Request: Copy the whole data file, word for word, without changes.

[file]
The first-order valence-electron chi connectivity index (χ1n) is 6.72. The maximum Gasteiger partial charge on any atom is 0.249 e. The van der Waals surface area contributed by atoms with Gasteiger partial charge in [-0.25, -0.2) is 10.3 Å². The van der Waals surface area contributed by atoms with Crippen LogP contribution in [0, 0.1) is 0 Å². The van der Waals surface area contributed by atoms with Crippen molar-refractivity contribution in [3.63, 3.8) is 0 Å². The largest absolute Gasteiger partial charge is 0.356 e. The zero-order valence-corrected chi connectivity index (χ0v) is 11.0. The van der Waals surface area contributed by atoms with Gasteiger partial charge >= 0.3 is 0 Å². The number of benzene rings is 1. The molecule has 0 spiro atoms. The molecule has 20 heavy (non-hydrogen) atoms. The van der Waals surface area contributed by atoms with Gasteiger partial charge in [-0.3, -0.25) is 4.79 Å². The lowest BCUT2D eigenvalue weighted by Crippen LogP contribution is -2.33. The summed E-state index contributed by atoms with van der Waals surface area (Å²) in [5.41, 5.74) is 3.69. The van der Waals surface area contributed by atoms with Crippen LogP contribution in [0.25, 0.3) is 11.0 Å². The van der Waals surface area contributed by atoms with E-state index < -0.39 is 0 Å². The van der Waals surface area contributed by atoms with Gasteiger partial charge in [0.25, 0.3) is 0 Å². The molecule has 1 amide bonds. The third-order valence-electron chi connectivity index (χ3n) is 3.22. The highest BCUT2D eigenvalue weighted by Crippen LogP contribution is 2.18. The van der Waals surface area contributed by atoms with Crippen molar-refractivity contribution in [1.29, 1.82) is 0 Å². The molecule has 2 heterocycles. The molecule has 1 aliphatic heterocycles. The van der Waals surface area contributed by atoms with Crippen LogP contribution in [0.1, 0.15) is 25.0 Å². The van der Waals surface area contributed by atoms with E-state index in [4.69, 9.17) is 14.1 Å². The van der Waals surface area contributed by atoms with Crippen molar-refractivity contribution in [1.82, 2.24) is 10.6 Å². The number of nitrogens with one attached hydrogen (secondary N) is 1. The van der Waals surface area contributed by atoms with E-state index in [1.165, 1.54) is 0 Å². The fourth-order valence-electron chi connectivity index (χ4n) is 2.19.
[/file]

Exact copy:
The first-order valence-electron chi connectivity index (χ1n) is 6.72. The maximum Gasteiger partial charge on any atom is 0.249 e. The van der Waals surface area contributed by atoms with Gasteiger partial charge in [-0.25, -0.2) is 10.3 Å². The van der Waals surface area contributed by atoms with Crippen LogP contribution in [0, 0.1) is 0 Å². The van der Waals surface area contributed by atoms with Crippen molar-refractivity contribution in [3.63, 3.8) is 0 Å². The largest absolute Gasteiger partial charge is 0.356 e. The zero-order valence-corrected chi connectivity index (χ0v) is 11.0. The van der Waals surface area contributed by atoms with Gasteiger partial charge >= 0.3 is 0 Å². The number of benzene rings is 1. The molecule has 0 spiro atoms. The molecule has 20 heavy (non-hydrogen) atoms. The van der Waals surface area contributed by atoms with Gasteiger partial charge in [-0.3, -0.25) is 4.79 Å². The lowest BCUT2D eigenvalue weighted by Crippen LogP contribution is -2.33. The summed E-state index contributed by atoms with van der Waals surface area (Å²) in [5.41, 5.74) is 3.69. The van der Waals surface area contributed by atoms with Crippen LogP contribution in [0.25, 0.3) is 11.0 Å². The van der Waals surface area contributed by atoms with E-state index < -0.39 is 0 Å². The van der Waals surface area contributed by atoms with Gasteiger partial charge in [0.25, 0.3) is 0 Å². The molecule has 1 amide bonds. The third-order valence-electron chi connectivity index (χ3n) is 3.22. The highest BCUT2D eigenvalue weighted by Crippen LogP contribution is 2.18. The van der Waals surface area contributed by atoms with Crippen molar-refractivity contribution in [1.29, 1.82) is 0 Å². The molecule has 2 heterocycles. The molecule has 1 aliphatic heterocycles. The van der Waals surface area contributed by atoms with Crippen LogP contribution in [0.1, 0.15) is 25.0 Å². The van der Waals surface area contributed by atoms with E-state index in [4.69, 9.17) is 14.1 Å². The van der Waals surface area contributed by atoms with Crippen molar-refractivity contribution in [1.82, 2.24) is 10.6 Å². The number of nitrogens with one attached hydrogen (secondary N) is 1. The van der Waals surface area contributed by atoms with E-state index in [1.165, 1.54) is 0 Å². The fourth-order valence-electron chi connectivity index (χ4n) is 2.19.